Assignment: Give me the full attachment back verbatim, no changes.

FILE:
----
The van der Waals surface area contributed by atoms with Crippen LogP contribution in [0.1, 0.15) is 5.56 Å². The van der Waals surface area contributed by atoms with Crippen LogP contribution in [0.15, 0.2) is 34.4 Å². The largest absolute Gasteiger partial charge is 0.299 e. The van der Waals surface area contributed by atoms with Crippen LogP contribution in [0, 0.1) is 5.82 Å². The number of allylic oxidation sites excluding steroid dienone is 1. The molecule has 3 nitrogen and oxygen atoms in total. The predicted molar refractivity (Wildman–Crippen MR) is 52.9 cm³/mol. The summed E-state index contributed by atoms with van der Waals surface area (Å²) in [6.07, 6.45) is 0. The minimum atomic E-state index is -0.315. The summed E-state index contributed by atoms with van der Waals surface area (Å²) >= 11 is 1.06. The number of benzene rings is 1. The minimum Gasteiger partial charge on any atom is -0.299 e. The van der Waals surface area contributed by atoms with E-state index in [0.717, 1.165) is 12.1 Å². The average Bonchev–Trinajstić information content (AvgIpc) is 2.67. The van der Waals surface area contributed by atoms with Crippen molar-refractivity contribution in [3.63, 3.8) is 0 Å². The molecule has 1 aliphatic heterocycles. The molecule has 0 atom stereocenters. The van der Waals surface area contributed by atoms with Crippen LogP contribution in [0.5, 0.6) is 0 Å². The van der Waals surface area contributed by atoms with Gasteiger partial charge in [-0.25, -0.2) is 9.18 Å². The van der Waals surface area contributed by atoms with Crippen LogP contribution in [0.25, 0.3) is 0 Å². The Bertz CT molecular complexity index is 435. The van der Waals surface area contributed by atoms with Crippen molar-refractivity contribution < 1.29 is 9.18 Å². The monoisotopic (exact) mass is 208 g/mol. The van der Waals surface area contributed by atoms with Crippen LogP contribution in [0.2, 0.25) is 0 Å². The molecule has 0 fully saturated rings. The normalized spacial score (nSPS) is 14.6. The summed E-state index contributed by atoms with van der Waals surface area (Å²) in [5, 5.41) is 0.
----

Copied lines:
The van der Waals surface area contributed by atoms with Crippen LogP contribution in [0.1, 0.15) is 5.56 Å². The van der Waals surface area contributed by atoms with Crippen LogP contribution in [0.15, 0.2) is 34.4 Å². The largest absolute Gasteiger partial charge is 0.299 e. The van der Waals surface area contributed by atoms with Crippen LogP contribution in [0, 0.1) is 5.82 Å². The number of allylic oxidation sites excluding steroid dienone is 1. The molecule has 3 nitrogen and oxygen atoms in total. The predicted molar refractivity (Wildman–Crippen MR) is 52.9 cm³/mol. The summed E-state index contributed by atoms with van der Waals surface area (Å²) in [6.07, 6.45) is 0. The minimum atomic E-state index is -0.315. The summed E-state index contributed by atoms with van der Waals surface area (Å²) >= 11 is 1.06. The number of benzene rings is 1. The minimum Gasteiger partial charge on any atom is -0.299 e. The van der Waals surface area contributed by atoms with E-state index in [0.717, 1.165) is 12.1 Å². The average Bonchev–Trinajstić information content (AvgIpc) is 2.67. The van der Waals surface area contributed by atoms with Crippen molar-refractivity contribution in [3.63, 3.8) is 0 Å². The molecule has 1 aliphatic heterocycles. The molecule has 0 atom stereocenters. The van der Waals surface area contributed by atoms with Crippen LogP contribution in [0.5, 0.6) is 0 Å². The van der Waals surface area contributed by atoms with Gasteiger partial charge in [-0.25, -0.2) is 9.18 Å². The van der Waals surface area contributed by atoms with Crippen LogP contribution in [0.25, 0.3) is 0 Å². The Bertz CT molecular complexity index is 435. The van der Waals surface area contributed by atoms with Crippen molar-refractivity contribution < 1.29 is 9.18 Å². The monoisotopic (exact) mass is 208 g/mol. The van der Waals surface area contributed by atoms with Crippen LogP contribution in [0.2, 0.25) is 0 Å². The molecule has 0 fully saturated rings. The normalized spacial score (nSPS) is 14.6. The summed E-state index contributed by atoms with van der Waals surface area (Å²) in [5, 5.41) is 0.